Another positive: Many of the filters that work for PFAS also filter other contaminants in water such as disinfectants, Andrews said.

For people who rent or cannot otherwise install a permanent solution, there are countertop water filters that do a good job of filtering PFAS and some other contaminants, he said.

Scientists at EWG tested countertop filtering systems on the market and posted their results online. The downside, of course, is the small amount of water they can filter at one time.

PFAS in food and your home

Drinking water is not the only way PFAS enters the bloodstream. PFAS is used in nonstick cookware and food packaging to make products resistant to stains, water and grease damage.

The U.S. Food and Drug Administration has found food packaging materials like fast-food wrappers, microwave popcorn bags and take-out pizza boxes are a major source of dietary exposure to PFAS. In February 2024, the FDA announced that manufacturers in the U.S. would no longer be using certain PFAS chemicals in grease-proofing substances applied on paper and paperboard packaging.

A Burger King Whopper in a wrapper, left, rests next to a McDonald's Big Mac in a container, in Walpole, Mass., Wednesday, April 20, 2022 (Steven Senne /AP Photo)

However, there are nearly 15,000 types of PFAS in use today, the EPA said. Carpets, couches, stain-resistant clothes, commercial aircraft, low-emission vehicles, cell phones and cosmetics – the list of popular products that contain PFAS are too numerous to mention and nearly impossible to avoid.

Health advisories issued in June 2023 by the EPA found certain PFAS chemicals are even more hazardous to human health than scientists originally thought, at levels thousands of times lower than previously believed.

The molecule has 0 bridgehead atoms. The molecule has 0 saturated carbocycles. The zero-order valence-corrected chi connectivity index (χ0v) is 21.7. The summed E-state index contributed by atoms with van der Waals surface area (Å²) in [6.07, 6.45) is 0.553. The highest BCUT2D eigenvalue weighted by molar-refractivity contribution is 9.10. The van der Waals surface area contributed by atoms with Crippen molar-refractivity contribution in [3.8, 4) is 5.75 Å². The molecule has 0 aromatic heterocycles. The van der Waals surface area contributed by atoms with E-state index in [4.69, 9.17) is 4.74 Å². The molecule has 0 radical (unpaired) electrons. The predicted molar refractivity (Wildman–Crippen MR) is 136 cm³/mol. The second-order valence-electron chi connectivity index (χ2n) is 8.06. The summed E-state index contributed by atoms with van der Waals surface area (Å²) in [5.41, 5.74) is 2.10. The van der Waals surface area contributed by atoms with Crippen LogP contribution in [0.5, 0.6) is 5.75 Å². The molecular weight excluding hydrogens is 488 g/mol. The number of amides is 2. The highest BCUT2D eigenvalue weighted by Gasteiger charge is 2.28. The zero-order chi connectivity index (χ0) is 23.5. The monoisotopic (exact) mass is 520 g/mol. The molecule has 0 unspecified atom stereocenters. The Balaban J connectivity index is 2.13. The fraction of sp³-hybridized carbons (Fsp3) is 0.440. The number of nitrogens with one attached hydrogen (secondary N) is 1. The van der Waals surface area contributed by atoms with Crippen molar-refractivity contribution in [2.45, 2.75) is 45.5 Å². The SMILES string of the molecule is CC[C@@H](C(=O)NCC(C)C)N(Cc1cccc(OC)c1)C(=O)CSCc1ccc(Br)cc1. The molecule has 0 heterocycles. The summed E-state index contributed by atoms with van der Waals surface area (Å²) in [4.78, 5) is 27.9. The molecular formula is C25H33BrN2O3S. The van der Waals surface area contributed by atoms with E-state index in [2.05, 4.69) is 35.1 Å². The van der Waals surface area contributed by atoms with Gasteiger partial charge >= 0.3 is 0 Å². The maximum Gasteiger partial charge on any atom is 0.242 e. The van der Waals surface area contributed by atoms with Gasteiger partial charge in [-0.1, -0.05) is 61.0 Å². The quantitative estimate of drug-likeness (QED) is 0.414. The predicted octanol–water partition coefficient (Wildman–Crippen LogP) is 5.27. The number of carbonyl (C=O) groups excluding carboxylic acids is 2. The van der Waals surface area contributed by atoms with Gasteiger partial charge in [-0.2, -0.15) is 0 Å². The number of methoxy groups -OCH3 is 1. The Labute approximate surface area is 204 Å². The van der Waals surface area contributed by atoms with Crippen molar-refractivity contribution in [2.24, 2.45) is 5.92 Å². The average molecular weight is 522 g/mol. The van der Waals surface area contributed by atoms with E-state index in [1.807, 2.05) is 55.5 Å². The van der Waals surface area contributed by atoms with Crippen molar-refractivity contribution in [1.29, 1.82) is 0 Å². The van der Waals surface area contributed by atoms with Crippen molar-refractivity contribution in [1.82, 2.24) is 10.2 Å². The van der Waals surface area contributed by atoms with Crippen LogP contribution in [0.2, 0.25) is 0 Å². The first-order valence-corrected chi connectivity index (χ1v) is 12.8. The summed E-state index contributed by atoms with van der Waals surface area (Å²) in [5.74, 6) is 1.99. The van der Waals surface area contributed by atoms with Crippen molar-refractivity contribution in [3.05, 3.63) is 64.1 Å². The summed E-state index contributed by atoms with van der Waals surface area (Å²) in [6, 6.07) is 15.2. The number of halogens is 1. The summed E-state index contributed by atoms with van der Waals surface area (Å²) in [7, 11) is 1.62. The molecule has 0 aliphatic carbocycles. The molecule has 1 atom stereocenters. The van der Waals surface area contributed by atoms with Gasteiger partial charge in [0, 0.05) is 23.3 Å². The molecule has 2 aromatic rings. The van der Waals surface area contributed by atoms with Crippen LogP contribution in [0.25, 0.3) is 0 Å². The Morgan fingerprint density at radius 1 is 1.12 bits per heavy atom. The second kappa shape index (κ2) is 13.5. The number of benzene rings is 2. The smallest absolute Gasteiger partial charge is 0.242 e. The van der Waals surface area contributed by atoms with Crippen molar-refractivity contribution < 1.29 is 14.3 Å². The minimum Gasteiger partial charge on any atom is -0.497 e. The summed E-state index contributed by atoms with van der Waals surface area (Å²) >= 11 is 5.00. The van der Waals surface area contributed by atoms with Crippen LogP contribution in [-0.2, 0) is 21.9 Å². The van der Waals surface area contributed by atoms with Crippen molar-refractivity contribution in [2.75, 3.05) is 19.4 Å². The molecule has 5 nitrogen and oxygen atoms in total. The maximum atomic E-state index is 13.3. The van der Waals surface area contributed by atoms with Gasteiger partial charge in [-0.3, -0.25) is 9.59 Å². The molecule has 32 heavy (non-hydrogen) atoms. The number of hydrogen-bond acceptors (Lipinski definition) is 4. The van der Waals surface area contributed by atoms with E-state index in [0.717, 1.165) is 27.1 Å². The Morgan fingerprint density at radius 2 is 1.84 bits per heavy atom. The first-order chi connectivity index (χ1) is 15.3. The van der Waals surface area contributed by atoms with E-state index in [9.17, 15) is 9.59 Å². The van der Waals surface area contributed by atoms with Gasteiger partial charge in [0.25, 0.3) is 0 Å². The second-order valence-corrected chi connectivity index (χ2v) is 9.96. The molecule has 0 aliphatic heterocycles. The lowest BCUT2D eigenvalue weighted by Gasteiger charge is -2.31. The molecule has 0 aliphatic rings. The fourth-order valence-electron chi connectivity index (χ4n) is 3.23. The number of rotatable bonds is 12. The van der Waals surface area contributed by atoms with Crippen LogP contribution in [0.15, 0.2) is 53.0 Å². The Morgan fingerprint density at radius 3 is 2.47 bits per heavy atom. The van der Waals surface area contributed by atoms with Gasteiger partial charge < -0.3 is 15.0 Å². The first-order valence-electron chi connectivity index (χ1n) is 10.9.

The 2022 National Academies report set “nanogram” levels of concern and encouraged clinicians to conduct blood tests on patients who are worried about exposure or who are at high risk. (A nanogram is equivalent to one-billionth of a gram.)

People in “vulnerable life stages” — such as during fetal development in pregnancy, early childhood and old age — are at high risk, the report said. So are firefighters, workers in fluorochemical manufacturing plants, and those who live near commercial airports, military bases, landfills, incinerators, wastewater treatment plants and farms where contaminated sewage sludge is used.

The PFAS-REACH (Research, Education, and Action for Community Health) project, funded by the National Institute of Environmental Health Sciences, gives the following advice on how to avoid PFAS at home and in products:

• Stay away from stain-resistant carpets and upholstery, and don’t use waterproofing sprays.
• Look for the ingredient polytetrafluoroethylene, or PTFE, or other “fluoro” ingredients on product labels.
• Avoid nonstick cookware. Instead use cast-iron, stainless steel, glass or enamel products.
• Boycott takeout containers and other food packaging. Instead cook at home and eat more fresh foods.
• Don’t eat microwave popcorn or greasy foods wrapped in paper.
• Choose uncoated nylon or silk dental floss or one that is coated in natural wax.